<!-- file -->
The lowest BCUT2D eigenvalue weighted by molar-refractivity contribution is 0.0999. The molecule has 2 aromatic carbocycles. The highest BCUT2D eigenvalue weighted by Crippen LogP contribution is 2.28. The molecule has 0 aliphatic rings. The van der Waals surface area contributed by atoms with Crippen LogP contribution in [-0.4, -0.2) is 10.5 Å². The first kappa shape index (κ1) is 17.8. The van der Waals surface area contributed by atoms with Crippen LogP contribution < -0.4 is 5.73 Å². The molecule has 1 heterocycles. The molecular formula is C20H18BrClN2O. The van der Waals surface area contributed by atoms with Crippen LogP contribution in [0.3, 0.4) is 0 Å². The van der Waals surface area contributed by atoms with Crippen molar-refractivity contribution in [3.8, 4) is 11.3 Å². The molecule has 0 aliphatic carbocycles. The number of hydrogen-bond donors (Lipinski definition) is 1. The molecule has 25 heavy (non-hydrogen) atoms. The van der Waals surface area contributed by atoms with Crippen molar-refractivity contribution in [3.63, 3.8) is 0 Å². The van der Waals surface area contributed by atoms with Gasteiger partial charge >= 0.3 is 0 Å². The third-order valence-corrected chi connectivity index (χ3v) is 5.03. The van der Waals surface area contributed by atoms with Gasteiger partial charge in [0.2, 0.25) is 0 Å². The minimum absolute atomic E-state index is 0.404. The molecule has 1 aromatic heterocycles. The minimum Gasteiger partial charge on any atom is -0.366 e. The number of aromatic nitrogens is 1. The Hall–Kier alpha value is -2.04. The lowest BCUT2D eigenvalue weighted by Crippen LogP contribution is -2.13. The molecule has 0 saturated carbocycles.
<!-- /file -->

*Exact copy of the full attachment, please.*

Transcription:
The lowest BCUT2D eigenvalue weighted by molar-refractivity contribution is 0.0999. The molecule has 2 aromatic carbocycles. The highest BCUT2D eigenvalue weighted by Crippen LogP contribution is 2.28. The molecule has 0 aliphatic rings. The van der Waals surface area contributed by atoms with Crippen LogP contribution in [-0.4, -0.2) is 10.5 Å². The first kappa shape index (κ1) is 17.8. The van der Waals surface area contributed by atoms with Crippen LogP contribution < -0.4 is 5.73 Å². The molecule has 1 heterocycles. The molecular formula is C20H18BrClN2O. The van der Waals surface area contributed by atoms with Crippen LogP contribution in [0.3, 0.4) is 0 Å². The van der Waals surface area contributed by atoms with Crippen molar-refractivity contribution in [3.8, 4) is 11.3 Å². The molecule has 0 aliphatic carbocycles. The number of hydrogen-bond donors (Lipinski definition) is 1. The molecule has 25 heavy (non-hydrogen) atoms. The van der Waals surface area contributed by atoms with Crippen molar-refractivity contribution in [3.63, 3.8) is 0 Å². The van der Waals surface area contributed by atoms with Gasteiger partial charge >= 0.3 is 0 Å². The third-order valence-corrected chi connectivity index (χ3v) is 5.03. The van der Waals surface area contributed by atoms with Gasteiger partial charge in [0.2, 0.25) is 0 Å². The minimum absolute atomic E-state index is 0.404. The molecule has 1 aromatic heterocycles. The minimum Gasteiger partial charge on any atom is -0.366 e. The number of aromatic nitrogens is 1. The Hall–Kier alpha value is -2.04. The lowest BCUT2D eigenvalue weighted by Crippen LogP contribution is -2.13. The molecule has 0 saturated carbocycles.